The Third Wave Two of the third wave of Lancasters, which left Scampton around midnight, were also lost en route to their targets. AJ-S, heading for the Sorpe dam, strayed off course and was brought down by Flak with the loss of all crew. AJ-C was also downed on the way to the Lister Dam but one member of the crew survived and was taken prisoner. AJ-Y, also bound for the Lister, was forced to turn back when the rear gun turret failed. The two remaining Lancasters, AJ-F and AJ-O, made successful attacks on the Sorpe and Enappe dams but caused no further significant damage.

The widespread flooding caused immediate disruption of the water supply network and rail, road and canal communications, but later reports indicated that only 10-15 per cent of industrial output was lost and production was not seriously affected in the long term. Both dams were back in operation in time for the reservoirs to be refilled by the winter rains,

Flight Lieutenant William ASTELL, DFC, RAFVR; Sergeant John KINNEAR, RAF; Pilot Officer Floyd Alvin WILE,

although the huge labour force needed for the

RCAF; Flying Officer Donald HOPKINSON, RAFVR; WOII Abram GARSHOWITZ, RCAF; Flight Sgt Francis

repair work and troops for improved defence

Anthony GARBAS, RCAF; Sergeant Richard BOLITHO, RAFVR

had to be redeployed from areas where they were sorely missed. But on the home front, where the operation was widely reported in the press, photographs of the shattered dams did much to boost the

617 Squadron pictured shortly after the raid

From Lancaster ED864 AJ-B, buried in Reichswald Forest War Cemetery, Germany:

From Lancaster ED925 AJ-M, buried in Rheinberg War Cemetery, Germany: (above) Flight Lieutenant John Vere HOPGOOD, DFC and BAR, RAFVR; Sergeant Charles BRENNAN, RAFVR; Flying Officer Kenneth EARNSHAW, RCAF; Sergeant John William MINCHIN, RAFVR; Flying Officer George Henry Ford Goodwin GREGORY, DFM, RAFVR

From Lancaster ED937 AJ-Z, buried in Reichswald Forest War Cemetery, Germany:

morale of the British people hungry for success,

Squadron Leader Henry Eric MAUDSLEY, DFC, RAFVR; Sergeant John MARRIOTT, DFM, RAFVR; Flying Officer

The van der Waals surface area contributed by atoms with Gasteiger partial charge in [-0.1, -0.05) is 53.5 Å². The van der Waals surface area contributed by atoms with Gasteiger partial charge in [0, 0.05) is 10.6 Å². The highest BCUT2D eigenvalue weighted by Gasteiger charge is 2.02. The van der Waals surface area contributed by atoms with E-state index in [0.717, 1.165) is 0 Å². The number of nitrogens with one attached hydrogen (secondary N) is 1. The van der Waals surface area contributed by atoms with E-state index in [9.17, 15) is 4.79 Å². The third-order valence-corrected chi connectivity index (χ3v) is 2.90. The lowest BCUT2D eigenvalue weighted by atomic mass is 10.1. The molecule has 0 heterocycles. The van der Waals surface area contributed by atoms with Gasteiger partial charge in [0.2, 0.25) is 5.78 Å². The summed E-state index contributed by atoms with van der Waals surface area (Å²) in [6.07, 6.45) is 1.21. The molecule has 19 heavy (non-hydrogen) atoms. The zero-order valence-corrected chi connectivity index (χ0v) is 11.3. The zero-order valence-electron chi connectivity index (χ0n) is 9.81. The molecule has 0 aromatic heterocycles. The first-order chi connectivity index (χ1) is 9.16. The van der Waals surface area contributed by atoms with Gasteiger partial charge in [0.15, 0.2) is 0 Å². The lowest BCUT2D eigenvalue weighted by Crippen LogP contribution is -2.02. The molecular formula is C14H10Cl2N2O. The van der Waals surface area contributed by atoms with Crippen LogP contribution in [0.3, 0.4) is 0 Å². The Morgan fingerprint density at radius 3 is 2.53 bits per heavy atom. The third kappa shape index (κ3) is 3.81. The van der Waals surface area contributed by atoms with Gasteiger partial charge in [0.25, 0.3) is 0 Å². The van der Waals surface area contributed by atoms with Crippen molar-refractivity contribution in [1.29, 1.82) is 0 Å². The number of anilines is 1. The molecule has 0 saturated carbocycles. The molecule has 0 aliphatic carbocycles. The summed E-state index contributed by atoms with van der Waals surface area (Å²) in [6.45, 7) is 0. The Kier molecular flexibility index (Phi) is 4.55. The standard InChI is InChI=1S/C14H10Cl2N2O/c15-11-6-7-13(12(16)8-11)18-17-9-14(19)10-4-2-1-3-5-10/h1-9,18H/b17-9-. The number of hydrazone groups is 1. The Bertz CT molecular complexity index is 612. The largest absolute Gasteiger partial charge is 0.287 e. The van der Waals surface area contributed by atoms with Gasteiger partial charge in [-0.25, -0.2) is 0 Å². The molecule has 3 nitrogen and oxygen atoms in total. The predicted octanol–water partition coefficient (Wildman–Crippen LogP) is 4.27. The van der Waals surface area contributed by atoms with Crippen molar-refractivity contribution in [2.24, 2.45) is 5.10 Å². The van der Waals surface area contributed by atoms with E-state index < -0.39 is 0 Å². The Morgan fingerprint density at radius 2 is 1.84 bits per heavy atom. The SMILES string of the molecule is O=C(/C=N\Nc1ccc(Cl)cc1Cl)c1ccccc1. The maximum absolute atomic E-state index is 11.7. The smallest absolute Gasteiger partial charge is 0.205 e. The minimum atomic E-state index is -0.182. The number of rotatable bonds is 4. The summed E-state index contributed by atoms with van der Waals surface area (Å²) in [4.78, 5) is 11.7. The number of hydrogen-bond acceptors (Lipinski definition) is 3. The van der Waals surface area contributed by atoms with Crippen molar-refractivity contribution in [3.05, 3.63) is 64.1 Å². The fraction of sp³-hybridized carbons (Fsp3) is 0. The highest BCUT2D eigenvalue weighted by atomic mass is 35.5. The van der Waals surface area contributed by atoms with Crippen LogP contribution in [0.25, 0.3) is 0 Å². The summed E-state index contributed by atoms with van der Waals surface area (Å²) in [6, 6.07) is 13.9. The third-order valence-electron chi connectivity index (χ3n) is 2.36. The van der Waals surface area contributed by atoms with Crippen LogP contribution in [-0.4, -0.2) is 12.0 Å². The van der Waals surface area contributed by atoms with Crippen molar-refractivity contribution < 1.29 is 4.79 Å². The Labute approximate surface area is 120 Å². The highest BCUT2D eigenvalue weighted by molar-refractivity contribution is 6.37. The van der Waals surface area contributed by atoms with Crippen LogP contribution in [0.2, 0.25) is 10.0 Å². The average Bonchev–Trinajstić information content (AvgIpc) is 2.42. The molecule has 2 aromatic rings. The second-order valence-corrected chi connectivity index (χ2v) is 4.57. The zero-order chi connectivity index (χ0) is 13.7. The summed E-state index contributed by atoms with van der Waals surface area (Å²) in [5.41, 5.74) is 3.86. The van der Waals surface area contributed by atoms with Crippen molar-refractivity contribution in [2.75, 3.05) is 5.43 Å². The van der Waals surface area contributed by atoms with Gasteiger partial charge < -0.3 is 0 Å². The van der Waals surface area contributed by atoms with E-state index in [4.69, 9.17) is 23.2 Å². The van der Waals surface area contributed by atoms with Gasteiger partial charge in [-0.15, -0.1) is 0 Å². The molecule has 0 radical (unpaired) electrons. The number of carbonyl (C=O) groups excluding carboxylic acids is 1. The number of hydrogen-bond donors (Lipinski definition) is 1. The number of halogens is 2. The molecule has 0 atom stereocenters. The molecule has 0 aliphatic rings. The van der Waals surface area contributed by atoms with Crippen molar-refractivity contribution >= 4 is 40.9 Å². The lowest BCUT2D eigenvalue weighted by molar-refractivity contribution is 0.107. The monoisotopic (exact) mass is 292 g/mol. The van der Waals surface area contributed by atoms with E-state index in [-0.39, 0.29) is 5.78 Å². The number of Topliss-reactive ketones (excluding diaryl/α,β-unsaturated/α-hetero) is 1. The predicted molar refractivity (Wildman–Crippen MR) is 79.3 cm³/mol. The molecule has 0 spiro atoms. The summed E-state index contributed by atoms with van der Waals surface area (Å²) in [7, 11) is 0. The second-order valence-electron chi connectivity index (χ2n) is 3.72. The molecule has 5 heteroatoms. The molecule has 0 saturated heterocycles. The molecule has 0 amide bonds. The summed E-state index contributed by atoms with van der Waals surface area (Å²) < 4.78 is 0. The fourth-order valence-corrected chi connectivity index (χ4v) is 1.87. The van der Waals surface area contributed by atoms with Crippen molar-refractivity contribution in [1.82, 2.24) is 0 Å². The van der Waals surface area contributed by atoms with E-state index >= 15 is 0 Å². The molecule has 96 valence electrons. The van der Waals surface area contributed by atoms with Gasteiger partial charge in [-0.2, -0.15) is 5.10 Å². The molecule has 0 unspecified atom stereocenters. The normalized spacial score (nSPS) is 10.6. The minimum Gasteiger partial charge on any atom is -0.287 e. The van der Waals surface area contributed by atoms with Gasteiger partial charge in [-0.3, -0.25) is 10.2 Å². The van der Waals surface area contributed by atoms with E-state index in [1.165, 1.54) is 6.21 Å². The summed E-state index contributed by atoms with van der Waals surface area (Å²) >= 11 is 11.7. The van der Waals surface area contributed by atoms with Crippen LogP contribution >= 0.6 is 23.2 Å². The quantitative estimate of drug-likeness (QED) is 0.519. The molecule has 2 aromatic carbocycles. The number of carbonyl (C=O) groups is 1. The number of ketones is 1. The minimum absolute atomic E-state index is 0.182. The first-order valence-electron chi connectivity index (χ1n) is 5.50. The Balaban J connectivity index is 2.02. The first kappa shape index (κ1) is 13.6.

and the 'Dambusters' raid was hailed as an

Robert Alexander URQUHART, DFC, RCAF; Pilot Officer Michael John David FULLER, RAFVR; WOII Alden

unqualified triumph.

Preston COTTAM, RCAF; Flying Officer William John TYTHERLEIGH, DFC, RAFVR; Sergeant Norman Rupert BURROWS, RAFVR

From Lancaster ED887 AJ-A, buried in Bergen General Cemetery, Netherlands: Squadron Leader Henry Melvin YOUNG, DFC and BAR, RAFVR; Sergeant David Taylor HORSFALL, RAF; Flight Sgt Charles Walpole ROBERTS, RAFVR; Flying Officer Vincent Sandford MacCAUSLAND, RCAF; Sergeant Lawrence William NICHOLS, RAFVR; Sergeant Gordon Arthur YEO, RAFVR; Sergeant Wilfred IBBOTSON, RAFVR

From Lancaster ED927 AJ-E, buried in Reichswald Forest War Cemetery, Germany: Flight Lieutenant Robert Norman George BARLOW, DFC, RAAF; Pilot Officer Samuel Leslie WHILLIS, RAFVR; Flying Officer Philip Sydney BURGESS, RAFVR; Pilot Officer Alan GILLESPIE, DFM, RAFVR; Flying Officer Charles Rowland WILLIAMS, DFC, RAAF; Flying Officer Harvey Sterling GLINZ, RCAF; Sergeant Jack Robert George LIDDELL, RAFVR


From Lancaster ED934 AJ-K, commemorated on the Runnymede Memorial, United Kingdom: Pilot Officer Vernon William BYERS, RCAF; Sergeant Alastair James TAYLOR, RAF; Flying Officer James Herbert WARNER, RAFVR; Pilot Officer Arthur Neville WHITAKER, RAF; Sergeant John WILKINSON, RAFVR; Sergeant Charles McAllister JARVIE, RAFVR; and buried at Harlingen General Cemetery, Netherlands: Flight Sergeant James McDOWELL, RCAF

From Lancaster ED865 AJ-S, buried Bergen-op-Zoom Cemetery, Netherlands: Pilot Officer Lewis Johnstone BURPEE, DFM, RCAF; Sergeant Guy PEGLER, RAF; Sergeant Thomas JAYE, RAFVR; WOII James Lamb ARTHUR, RCAF; Pilot Officer Leonard George WELLER, RAFVR; Sergeant William Charles Arthur LONG, RAFVR; WOII Joseph Gordon BRADY, RCAF

From Lancaster ED910 AJ-C, buried in Reichswald Forest War Cemetery, Germany: Pilot Officer Warner OTTLEY, DFC, RAFVR; Sergeant Ronald MARSDEN, DFM, RAF; Flying Officer Jack Kenneth BARRATT, DFC, RAFVR; Flight Sergeant Thomas Barr JOHNSTON, RAFVR; Sergeant Jack GUTERMAN, DFM, RAFVR; Sergeant Harry John STRANGE, RAFVR

Runnymede Memorial, United Kingdom

The Commonwealth War Graves Commission The Commonwealth War Graves Commission is responsible for marking and maintaining the graves of those members of the Commonwealth forces who died during the two world wars, for building and maintaining memorials to the dead whose graves are unknown and for providing records and registers of these burials and commemorations, totalling 1.7 million and found in most countries throughout the world. For further information contact: Commonwealth War Graves Commission 2 Marlow Road Maidenhead Berkshire SL6 7DX United Kingdom

Enquiries on location of individual burials or commemorations may be directed to the office below or through the Commission's Internet site at www.cwgc.org The Commission is grateful to the RAF Museum and Australian War Memorial for permission to reproduce photographs.

Tel: +44 (0) 1628 507200 Fax: +44 (0) 1628 771208 E-mail: enquiries@cwgc.org

Published by the Commonwealth War Graves Commission, 2 Marlow Road, Maidenhead, Berkshire, SL6 7DX, United Kingdom 06/05


The Dams Raid